DTMF, AFSK1200 gnuradio block


#1

Hello all:

I’m new to gnuradio. Is anyone working on a gnuradio block that can
detect DTMF tones, or 1200 baud AFSK (packet radio)?
Can this be done (in python) using existing gnuradio filter blocks?

I’ve been using multimon
(http://www.baycom.org/~tom/ham/linux/multimon.html)
to decode DTMF, etc., but I’d like to do it in gnuradio.

I see that gnuradio.org/trac/ticket/318 is titled “Support DTMF”,
but evidently this is some type of support needed by OpenBTS.

Griff


#2

Hello all:

I am considering if I should create gnuradio blocks to detect DTMF,
AFSK, and other digital transmission modes that I currently detect
using multimon (http://www.baycom.org/~tom/ham/linux/multimon.html).
I have no USRP yet. I just use the audio from a VHF/UHF amateur radio
attached to my PC sound card.

Since I’m new to gnuradio, I’d appreciate anyone’s ideas on what
should be the inputs and outputs of these gnuradio blocks. Also,
does anyone think these blocks might be useful sometime to someone
other than myself?

I have years of professional experience developing softare in C and C++
as part of large projects, but I have no gnuradio experience (yet),
except
for writing a simple example gnuradio application in Python and writing
a simple example gnuradio block in C++.

Do these DTMF and AFSK detector blocks seem like they should be gnuradio
‘mblocks’ instead of gr-blocks? I know little about mblocks. Can anyone
direct me to mblock documentation? The doxygen generated documentation
I’ve found so far seems better suited as a reference for someone who
already knows gnuradio rather than someone new to gnuradio.

Griff


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#3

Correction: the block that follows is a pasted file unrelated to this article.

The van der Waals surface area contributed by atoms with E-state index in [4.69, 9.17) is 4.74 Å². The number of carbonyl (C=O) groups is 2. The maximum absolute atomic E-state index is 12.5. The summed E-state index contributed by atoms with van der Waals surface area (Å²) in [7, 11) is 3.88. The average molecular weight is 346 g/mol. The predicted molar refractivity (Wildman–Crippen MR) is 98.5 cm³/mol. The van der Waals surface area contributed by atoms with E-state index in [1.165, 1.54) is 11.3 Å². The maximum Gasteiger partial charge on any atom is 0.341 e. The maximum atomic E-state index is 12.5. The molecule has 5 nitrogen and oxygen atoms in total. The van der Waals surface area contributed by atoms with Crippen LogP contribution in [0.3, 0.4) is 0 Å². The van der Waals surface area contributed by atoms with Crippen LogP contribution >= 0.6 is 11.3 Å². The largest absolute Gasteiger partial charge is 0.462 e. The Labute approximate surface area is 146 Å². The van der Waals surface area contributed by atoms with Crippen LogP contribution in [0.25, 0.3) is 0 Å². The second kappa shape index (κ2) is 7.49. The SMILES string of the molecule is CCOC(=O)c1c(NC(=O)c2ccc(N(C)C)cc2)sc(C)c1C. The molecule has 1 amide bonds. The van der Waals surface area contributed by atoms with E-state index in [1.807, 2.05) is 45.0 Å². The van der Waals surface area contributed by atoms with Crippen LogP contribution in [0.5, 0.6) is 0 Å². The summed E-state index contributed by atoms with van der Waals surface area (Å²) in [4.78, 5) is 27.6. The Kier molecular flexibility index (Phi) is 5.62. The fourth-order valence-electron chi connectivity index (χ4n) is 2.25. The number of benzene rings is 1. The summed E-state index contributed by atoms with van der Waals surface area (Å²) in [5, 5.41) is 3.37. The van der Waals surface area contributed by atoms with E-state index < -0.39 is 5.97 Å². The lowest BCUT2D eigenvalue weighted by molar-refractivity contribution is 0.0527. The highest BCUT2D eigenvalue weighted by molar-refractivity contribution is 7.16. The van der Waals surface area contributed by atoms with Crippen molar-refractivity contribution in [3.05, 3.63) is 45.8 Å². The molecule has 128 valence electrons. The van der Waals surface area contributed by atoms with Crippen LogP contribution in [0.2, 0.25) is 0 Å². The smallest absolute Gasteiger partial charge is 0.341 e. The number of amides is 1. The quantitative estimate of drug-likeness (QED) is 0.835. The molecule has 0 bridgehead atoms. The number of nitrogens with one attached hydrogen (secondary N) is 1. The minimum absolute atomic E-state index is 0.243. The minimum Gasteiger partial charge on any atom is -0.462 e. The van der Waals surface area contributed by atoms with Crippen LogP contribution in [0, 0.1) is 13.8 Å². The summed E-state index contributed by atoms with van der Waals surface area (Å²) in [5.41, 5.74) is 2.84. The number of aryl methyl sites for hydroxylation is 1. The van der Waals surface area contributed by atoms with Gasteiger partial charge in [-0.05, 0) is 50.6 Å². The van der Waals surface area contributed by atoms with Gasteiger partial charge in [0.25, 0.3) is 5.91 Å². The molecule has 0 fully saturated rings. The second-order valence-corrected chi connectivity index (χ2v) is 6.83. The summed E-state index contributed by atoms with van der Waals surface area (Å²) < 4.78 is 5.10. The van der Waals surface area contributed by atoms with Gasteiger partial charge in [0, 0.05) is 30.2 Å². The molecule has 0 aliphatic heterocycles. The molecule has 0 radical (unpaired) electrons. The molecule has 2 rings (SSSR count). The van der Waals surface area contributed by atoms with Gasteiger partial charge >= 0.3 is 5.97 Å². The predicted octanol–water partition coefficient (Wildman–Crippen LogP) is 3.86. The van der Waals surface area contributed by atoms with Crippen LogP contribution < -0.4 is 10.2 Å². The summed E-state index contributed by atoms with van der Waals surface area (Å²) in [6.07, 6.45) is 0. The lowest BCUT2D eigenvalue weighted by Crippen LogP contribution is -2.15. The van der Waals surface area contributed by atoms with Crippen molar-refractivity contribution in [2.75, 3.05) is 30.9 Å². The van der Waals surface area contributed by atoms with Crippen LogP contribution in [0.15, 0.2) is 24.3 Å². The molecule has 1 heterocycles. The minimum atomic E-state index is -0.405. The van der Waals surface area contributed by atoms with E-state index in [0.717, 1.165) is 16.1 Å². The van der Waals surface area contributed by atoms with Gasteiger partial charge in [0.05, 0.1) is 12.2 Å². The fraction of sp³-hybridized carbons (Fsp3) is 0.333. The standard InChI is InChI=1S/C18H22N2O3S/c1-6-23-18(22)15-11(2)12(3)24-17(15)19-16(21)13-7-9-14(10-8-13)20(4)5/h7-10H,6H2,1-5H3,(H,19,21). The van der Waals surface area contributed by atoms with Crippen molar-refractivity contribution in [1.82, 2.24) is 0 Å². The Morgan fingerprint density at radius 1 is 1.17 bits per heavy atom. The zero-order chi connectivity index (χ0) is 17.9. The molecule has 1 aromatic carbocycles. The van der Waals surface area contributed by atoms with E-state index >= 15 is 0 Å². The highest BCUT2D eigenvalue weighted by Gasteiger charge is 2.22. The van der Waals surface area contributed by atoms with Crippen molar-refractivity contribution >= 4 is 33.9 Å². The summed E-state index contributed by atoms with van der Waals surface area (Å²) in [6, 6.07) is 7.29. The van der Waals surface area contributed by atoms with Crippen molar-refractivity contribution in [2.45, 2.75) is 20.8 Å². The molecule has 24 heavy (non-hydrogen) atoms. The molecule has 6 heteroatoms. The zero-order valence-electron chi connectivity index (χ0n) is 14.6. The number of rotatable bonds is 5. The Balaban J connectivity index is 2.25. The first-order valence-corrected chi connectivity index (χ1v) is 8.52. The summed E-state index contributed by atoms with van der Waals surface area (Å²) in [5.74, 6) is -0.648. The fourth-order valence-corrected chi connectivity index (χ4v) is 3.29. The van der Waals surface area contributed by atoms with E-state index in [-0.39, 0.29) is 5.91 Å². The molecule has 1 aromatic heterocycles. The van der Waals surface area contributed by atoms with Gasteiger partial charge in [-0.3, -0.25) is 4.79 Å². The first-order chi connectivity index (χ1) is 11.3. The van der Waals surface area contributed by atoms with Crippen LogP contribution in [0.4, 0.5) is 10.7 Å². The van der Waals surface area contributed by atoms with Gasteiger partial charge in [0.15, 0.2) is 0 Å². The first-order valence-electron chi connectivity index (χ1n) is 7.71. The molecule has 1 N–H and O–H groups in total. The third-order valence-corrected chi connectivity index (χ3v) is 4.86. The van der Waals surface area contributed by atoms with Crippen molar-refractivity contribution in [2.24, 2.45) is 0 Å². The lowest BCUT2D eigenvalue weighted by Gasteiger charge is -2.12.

On Thu, 2008-12-04 at 17:07 -0500, removed_email_address@domain.invalid wrote:

I am considering if I should create gnuradio blocks to detect DTMF,
AFSK, and other digital transmission modes that I currently detect
using multimon (http://www.baycom.org/~tom/ham/linux/multimon.html).
I have no USRP yet. I just use the audio from a VHF/UHF amateur radio
attached to my PC sound card.

This is fine. GNU Radio blocks that work on audio rate input from sound
cards don’t need changing to work with audio rate data produced from the
output of demodulators or other blocks that ultimately get their data
from something like the USRP.

Since I’m new to gnuradio, I’d appreciate anyone’s ideas on what
should be the inputs and outputs of these gnuradio blocks. Also,
does anyone think these blocks might be useful sometime to someone
other than myself?

Regarding DTMF detection, there already exists a tone-detection utility
that uses the Goertzel DFT optimization to detect the presence of a
particular frequency in the data. You could use eight instances of this
with appropriate combinatorial logic to output DTMF detection events.
(Actually, I think that is what multimon itself does, if I recall
correctly.)

But it depends on how you want to use these detection events.
Traditional GNU Radio flowgraphs terminate in some sort of data sink
that communicates with the outside world. If you’re simply trying to
replicate a multimon type text output, you can “printf” from your
detection block. If you want to interact with something non-GNU Radio,
like a GUI or some other logic, you need to consider how to signal the